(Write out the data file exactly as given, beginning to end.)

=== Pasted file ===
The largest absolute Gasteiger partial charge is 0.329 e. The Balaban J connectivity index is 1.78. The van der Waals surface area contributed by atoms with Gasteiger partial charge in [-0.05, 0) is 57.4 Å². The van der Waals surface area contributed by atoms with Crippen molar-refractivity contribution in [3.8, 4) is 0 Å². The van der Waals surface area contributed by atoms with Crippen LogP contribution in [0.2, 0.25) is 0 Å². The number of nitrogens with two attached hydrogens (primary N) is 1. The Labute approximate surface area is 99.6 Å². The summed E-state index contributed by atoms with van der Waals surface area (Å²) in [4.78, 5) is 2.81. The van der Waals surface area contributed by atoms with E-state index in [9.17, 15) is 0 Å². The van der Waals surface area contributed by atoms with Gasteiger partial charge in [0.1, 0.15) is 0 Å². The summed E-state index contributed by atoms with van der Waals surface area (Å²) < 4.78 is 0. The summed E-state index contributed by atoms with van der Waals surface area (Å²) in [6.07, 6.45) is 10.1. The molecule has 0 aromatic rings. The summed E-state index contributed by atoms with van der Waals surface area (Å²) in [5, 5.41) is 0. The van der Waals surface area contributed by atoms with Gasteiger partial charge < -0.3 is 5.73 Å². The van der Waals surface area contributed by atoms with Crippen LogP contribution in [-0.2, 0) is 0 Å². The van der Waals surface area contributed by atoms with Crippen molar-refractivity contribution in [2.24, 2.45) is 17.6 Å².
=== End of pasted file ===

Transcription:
The largest absolute Gasteiger partial charge is 0.329 e. The Balaban J connectivity index is 1.78. The van der Waals surface area contributed by atoms with Gasteiger partial charge in [-0.05, 0) is 57.4 Å². The van der Waals surface area contributed by atoms with Crippen molar-refractivity contribution in [3.8, 4) is 0 Å². The van der Waals surface area contributed by atoms with Crippen LogP contribution in [0.2, 0.25) is 0 Å². The number of nitrogens with two attached hydrogens (primary N) is 1. The Labute approximate surface area is 99.6 Å². The summed E-state index contributed by atoms with van der Waals surface area (Å²) in [4.78, 5) is 2.81. The van der Waals surface area contributed by atoms with E-state index in [9.17, 15) is 0 Å². The van der Waals surface area contributed by atoms with Gasteiger partial charge in [0.1, 0.15) is 0 Å². The summed E-state index contributed by atoms with van der Waals surface area (Å²) < 4.78 is 0. The summed E-state index contributed by atoms with van der Waals surface area (Å²) in [6.07, 6.45) is 10.1. The molecule has 0 aromatic rings. The summed E-state index contributed by atoms with van der Waals surface area (Å²) in [5, 5.41) is 0. The van der Waals surface area contributed by atoms with Gasteiger partial charge < -0.3 is 5.73 Å². The van der Waals surface area contributed by atoms with Crippen LogP contribution in [-0.2, 0) is 0 Å². The van der Waals surface area contributed by atoms with Crippen molar-refractivity contribution in [2.24, 2.45) is 17.6 Å².